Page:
The Strangely Underreported Decline in the Incarceration Rate

I hereby submit my nomination for the most underreported public policy story of the past year: The continuing decline in the number of Americans who are behind bars or on probation/parole. Both the change itself and low level of attention it has garnered are worthy of reflection.

At the time of President Obama’s inauguration, the incarceration rate in the United States had been rising every single year since the mid 1970s. The relentless growth in the proportion of Americans behind bars had persisted through good economic times and bad, Republican and Democratic Presidents, and countless changes in state and local politics around the country.

If a public policy trend with that much momentum had even slowed significantly, it would have been merited attention, but something far more remarkable occurred: The incarceration rate and the number of people under correctional supervision (i.e., including people on probation/parole) declined for three years in a row. At the end of 2011, the proportion of people under correctional supervision returned to a level not seen since the end of the Clinton Administration.

You’d think this would be big news, but it’s gone largely unnoticed. Indeed, if you google on news articles and op-eds about incarceration that have appeared during the Obama Administration, you will find precious few that mention or even seem aware of the change. John Tierney dropped some breadcrumbs in his recent NYT article, which I hope means he will delve into the decline in incarceration as his series of articles on criminal justice progresses. There’s a great deal a good journalist could illuminate for the public, for example which policies and politics are producing the change and how it plays out on the ground.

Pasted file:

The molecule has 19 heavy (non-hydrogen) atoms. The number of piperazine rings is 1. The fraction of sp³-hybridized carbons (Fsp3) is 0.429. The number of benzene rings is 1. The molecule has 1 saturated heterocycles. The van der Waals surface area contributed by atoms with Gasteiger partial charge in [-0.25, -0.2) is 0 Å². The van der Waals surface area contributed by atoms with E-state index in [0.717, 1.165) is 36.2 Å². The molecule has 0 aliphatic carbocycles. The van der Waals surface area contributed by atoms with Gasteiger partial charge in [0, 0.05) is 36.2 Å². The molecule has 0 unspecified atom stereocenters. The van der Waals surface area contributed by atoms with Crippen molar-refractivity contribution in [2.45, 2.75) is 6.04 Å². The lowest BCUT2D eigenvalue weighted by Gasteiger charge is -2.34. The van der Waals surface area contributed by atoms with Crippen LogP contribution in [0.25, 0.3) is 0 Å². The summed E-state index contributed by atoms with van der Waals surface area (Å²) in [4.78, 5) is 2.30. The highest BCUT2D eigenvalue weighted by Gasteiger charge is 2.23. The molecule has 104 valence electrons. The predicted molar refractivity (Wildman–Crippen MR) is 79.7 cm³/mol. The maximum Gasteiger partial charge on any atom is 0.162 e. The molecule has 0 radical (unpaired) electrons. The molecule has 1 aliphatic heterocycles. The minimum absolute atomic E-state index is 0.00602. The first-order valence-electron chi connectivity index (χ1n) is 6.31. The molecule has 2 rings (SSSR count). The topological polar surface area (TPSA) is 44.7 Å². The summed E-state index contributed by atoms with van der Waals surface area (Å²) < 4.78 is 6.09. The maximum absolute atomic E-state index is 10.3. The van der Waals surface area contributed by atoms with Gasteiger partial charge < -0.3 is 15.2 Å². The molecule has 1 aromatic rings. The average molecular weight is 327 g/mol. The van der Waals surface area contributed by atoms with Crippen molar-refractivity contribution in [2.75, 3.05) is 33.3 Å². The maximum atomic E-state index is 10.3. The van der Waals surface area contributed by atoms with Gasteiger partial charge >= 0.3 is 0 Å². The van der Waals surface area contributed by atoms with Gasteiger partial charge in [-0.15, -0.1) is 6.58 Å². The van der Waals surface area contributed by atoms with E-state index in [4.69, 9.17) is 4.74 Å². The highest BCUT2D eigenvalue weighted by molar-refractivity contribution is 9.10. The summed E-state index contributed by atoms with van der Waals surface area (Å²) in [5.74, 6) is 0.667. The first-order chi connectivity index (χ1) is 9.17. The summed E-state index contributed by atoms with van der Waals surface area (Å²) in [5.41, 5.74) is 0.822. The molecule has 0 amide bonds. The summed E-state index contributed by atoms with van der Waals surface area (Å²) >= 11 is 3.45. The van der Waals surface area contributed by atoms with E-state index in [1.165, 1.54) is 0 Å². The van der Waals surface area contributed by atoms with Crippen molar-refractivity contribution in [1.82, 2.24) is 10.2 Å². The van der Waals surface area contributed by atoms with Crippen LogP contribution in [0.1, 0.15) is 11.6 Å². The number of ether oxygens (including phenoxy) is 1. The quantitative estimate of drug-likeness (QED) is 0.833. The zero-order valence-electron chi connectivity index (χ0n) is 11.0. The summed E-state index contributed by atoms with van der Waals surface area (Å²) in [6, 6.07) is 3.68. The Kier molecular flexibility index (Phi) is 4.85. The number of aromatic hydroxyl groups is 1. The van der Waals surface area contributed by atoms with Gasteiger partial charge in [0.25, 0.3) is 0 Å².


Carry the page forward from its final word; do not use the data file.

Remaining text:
Why hasn’t the shrinkage of the correctional population received more attention already? Three forces are likely at play.

(1) Most of the state, local and federal officials who have helped reduce incarceration are scared to publicly take credit for it. In general, reducing incarceration is a good thing, but probability dictates that in particular cases it will be a horrible thing. At least a handful of the roughly 100,000 fewer people under correctional supervision in 2011 versus 2010 for example will do something extremely violent and high-profile, and no politician wants to risk being in a story headlined “Convict released by thug-loving governor murders nun”.

(2) Issue advocates, funnily enough, have an interest in downplaying news that the problem they address is lessening. When the Non-Profit Center to Combat X (where X is anything from hate crimes to spitting on the sidewalk) gives a quote to a reporter about their issue, they will virtually always say that things have never been worse/the problem is exploding/the window to act is closing rapidly etc. It’s not that advocates truly want their problem of interest to get worse, but that their fundraising and profile will suffer if the general public knows that the problem they address is declining in severity. Case in point: When the Pulitzer Prize-winning Politifact documented that President Obama has kept his promise to respond to drug addicted non-violent offenders with rehabilitation rather than incarceration, some libertarian drug policy activists went into a panic and publicly attacked Politifact for going off message rather than being happy that the President had made progress on an important issue about which they presumably care deeply.